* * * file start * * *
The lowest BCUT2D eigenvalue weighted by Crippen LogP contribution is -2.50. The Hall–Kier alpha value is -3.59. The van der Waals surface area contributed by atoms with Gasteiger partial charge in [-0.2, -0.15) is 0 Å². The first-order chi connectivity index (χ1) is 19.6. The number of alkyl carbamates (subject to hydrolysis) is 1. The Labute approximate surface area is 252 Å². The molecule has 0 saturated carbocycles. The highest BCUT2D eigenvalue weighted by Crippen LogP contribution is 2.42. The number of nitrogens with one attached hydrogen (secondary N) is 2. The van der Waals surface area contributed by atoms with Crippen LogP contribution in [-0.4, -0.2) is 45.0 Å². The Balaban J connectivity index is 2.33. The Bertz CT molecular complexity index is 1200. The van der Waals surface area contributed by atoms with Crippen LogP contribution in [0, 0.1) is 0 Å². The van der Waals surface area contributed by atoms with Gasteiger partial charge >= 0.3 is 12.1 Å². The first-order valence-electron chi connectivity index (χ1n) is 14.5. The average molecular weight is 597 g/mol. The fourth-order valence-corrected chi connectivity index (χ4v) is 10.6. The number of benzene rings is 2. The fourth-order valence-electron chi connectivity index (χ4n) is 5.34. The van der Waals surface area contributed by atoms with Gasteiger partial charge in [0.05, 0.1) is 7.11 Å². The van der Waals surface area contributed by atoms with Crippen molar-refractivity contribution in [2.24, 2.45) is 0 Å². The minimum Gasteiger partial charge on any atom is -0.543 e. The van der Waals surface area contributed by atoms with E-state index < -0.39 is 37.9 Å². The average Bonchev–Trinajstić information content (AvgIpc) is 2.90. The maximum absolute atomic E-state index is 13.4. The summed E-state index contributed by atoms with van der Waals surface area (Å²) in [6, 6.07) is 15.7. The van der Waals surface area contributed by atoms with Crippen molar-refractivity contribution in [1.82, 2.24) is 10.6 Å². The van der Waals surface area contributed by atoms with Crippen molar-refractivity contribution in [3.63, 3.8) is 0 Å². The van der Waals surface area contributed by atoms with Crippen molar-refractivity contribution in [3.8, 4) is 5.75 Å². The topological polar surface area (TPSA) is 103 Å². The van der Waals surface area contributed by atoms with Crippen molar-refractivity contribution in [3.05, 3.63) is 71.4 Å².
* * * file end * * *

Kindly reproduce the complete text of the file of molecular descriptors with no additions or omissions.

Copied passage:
The lowest BCUT2D eigenvalue weighted by Crippen LogP contribution is -2.50. The Hall–Kier alpha value is -3.59. The van der Waals surface area contributed by atoms with Gasteiger partial charge in [-0.2, -0.15) is 0 Å². The first-order chi connectivity index (χ1) is 19.6. The number of alkyl carbamates (subject to hydrolysis) is 1. The Labute approximate surface area is 252 Å². The molecule has 0 saturated carbocycles. The highest BCUT2D eigenvalue weighted by Crippen LogP contribution is 2.42. The number of nitrogens with one attached hydrogen (secondary N) is 2. The van der Waals surface area contributed by atoms with Crippen LogP contribution in [-0.4, -0.2) is 45.0 Å². The Balaban J connectivity index is 2.33. The Bertz CT molecular complexity index is 1200. The van der Waals surface area contributed by atoms with Crippen LogP contribution in [0, 0.1) is 0 Å². The van der Waals surface area contributed by atoms with Gasteiger partial charge >= 0.3 is 12.1 Å². The first-order valence-electron chi connectivity index (χ1n) is 14.5. The average molecular weight is 597 g/mol. The fourth-order valence-corrected chi connectivity index (χ4v) is 10.6. The number of benzene rings is 2. The fourth-order valence-electron chi connectivity index (χ4n) is 5.34. The van der Waals surface area contributed by atoms with Gasteiger partial charge in [0.05, 0.1) is 7.11 Å². The van der Waals surface area contributed by atoms with Crippen molar-refractivity contribution in [2.24, 2.45) is 0 Å². The minimum Gasteiger partial charge on any atom is -0.543 e. The van der Waals surface area contributed by atoms with E-state index < -0.39 is 37.9 Å². The average Bonchev–Trinajstić information content (AvgIpc) is 2.90. The maximum absolute atomic E-state index is 13.4. The summed E-state index contributed by atoms with van der Waals surface area (Å²) in [6, 6.07) is 15.7. The van der Waals surface area contributed by atoms with Crippen molar-refractivity contribution in [1.82, 2.24) is 10.6 Å². The van der Waals surface area contributed by atoms with Crippen molar-refractivity contribution in [3.63, 3.8) is 0 Å². The van der Waals surface area contributed by atoms with Crippen molar-refractivity contribution in [3.8, 4) is 5.75 Å². The topological polar surface area (TPSA) is 103 Å². The van der Waals surface area contributed by atoms with Crippen molar-refractivity contribution in [3.05, 3.63) is 71.4 Å².